About the guest poster: Mike Fleming stays on top of the latest strategies in Paid Search and Web Analytics to make sure every campaign he manages for Pole Position Marketing brings measurable, profit-maximizing value to their company and their website visitors. Mike enjoys playing, writing and recording music along with playing basketball to get his workout in. He resides in Canton, Ohio with a beautiful, sweet, caring and admirable girl who threw a snowball at him one day… then married him.
There are lots of mistakes that one can make when trying to build a PPC account; and as PPC platforms continue to add new and exciting features that make advertising better, it can also tend to complicate things for those that don’t have the time or energy to continuously monitor changes to these systems. A couple examples include the recent AdWords changes to ad rotation settings and keyword matching options. If you manage your own PPC account and haven’t heard about these yet, I suggest you check it out. Yes, Google (cough) changes your account without you opting in to the changes (gasp). This causes you to make some mistakes just because of ignorance.
But there’s one mistake that you can make with your PPC campaigns that has been around since the beginning. It applies not only to PPC, but to all marketing online. For this post, I’ll focus on its application with PPC.
Rules for PPC Campaigns
Maintaining Customer Scent
I continuously get chances to look at the PPC accounts of various companies and most of them fail to build scent trails that match what users are hunting for with the solutions they provide that will satisfy their hunger. They either end up showing ads to users that don’t match the search intent that caused the searcher to type their specific query into the search engine (causing the searcher to not even pick up the scent of their solution), or they fail to keep the scent once the user goes to interact with their website.
Since the Internet gives ultimate control in the buying process to the customer, businesses must learn to deliver the type of information searchers need to be motivated to keep going, to not get frustrated and to not return to the scent trail’s starting point to find another path to go down (meaning your competitor’s).
With PPC, this all starts with specific ads and how the account manager controls the search queries that each of their ads are shown for (what we call “account organization”). It’s very common for business owners and marketing executives to try and manage their accounts themselves, and for those that do, this is one of the big mistakes that is commonly seen.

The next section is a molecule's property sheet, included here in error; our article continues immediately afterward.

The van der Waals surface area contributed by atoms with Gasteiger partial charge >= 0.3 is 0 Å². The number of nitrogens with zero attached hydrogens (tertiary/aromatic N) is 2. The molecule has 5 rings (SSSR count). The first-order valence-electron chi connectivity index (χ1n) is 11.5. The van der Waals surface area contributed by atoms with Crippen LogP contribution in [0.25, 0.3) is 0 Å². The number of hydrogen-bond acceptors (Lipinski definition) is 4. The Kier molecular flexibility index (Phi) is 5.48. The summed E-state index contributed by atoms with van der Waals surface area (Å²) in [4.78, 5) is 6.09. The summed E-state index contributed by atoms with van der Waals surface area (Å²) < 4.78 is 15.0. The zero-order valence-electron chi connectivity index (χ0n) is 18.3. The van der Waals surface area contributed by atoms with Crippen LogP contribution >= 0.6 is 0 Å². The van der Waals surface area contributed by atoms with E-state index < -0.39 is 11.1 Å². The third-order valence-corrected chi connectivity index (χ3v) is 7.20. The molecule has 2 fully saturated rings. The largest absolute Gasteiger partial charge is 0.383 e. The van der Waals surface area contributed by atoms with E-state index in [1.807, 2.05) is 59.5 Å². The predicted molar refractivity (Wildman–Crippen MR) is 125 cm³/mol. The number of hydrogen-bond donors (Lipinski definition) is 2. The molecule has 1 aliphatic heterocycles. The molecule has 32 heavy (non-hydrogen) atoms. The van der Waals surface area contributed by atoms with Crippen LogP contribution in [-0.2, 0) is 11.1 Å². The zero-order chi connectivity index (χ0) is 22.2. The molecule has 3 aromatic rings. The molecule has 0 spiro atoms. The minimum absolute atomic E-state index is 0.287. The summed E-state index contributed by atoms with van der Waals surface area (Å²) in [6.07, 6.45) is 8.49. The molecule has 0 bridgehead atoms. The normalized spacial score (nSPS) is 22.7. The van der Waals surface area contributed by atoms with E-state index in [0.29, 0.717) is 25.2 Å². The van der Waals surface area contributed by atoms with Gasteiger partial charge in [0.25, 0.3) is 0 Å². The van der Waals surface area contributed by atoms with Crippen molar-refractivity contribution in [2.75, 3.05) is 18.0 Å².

Why You Might Have Trouble Providing Scent
Two reasons I can think of for this are
- They bring an offline advertising mindset to online advertising and
- They simply don’t know how to optimally use the organizational tools given by PPC platforms (campaigns, ad groups, keyword match types, etc.) to control the serving of their ads.
With regards to the first one…in the online world, the web user has total control. They simply click their mouse to go wherever they want to go as fast as they want to go there. If they are not interested in what they’re consuming, they simply go somewhere else. So, if you’re spending your time, energy and money on trying to attract these customers to you instead of your competitors, it serves you much better to simply give them what they’re looking for instead of trying to use fancy tricks to grab attention and be memorable.
When someone does a search, you’ve already got their attention. They’re already looking for what you have to offer. Your goal should simply be to develop the scent trail that is the most satisfying to the searchers’ needs and desires.
Control What You Can Control
But, just because the buyer has total control, doesn’t mean you’re totally out of control. With regards to #2, a PPC campaign manager is given the opportunity to decide how much control they have over the serving of their ads with different organizational tools provided by the PPC platforms. What do I mean by this? Let me give you an example with one of these tools – keyword match types.
I frequently see many people that manage their PPC accounts by entering keywords into their chosen PPC platform in an ad group inside of a campaign. That seems standard, right? The problem? They have no regard for keyword match types! In fact, many of them don’t even know what keyword match types are! (If you’re reading this and you don’t, please don’t manage your own account. You’re wasting money.)
Why is this problem? Let’s say you’re selling business cards. You craft a nice little ad about your big sale on business cards and what an awesome company you are to work with. You add the keyword business cards to an ad group and let it run. Since you don’t know what keyword match types are, by default Google lets you enter the keyword as a broad match keyword (because they have no problem accepting wasted money). Well, you sell the standard paper business cards. The problem is that you’ve given Google the freedom to show your ad on ANY search query THEY deem to be relevant to your keyword. You can be quite sure that this will include queries like clear business cards, plastic business cards and gift cards for my business. Well, you don’t sell any of these. So, you’ve failed to even start a correct scent trail because you’re trying to lure the wrong customers.
But, this is just one way of many in which you can incorrectly structure scent trails to match user intent and satisfy their needs and desires. If you want to master online marketing, maintaining scent from first interaction to checkout and beyond for your target audience in the places they are found online is a critical component. In the realm of PPC advertising, you’ve got to learn and correctly apply the tools that are provided for you to help pull this off, or you’ll continue to cost yourself money.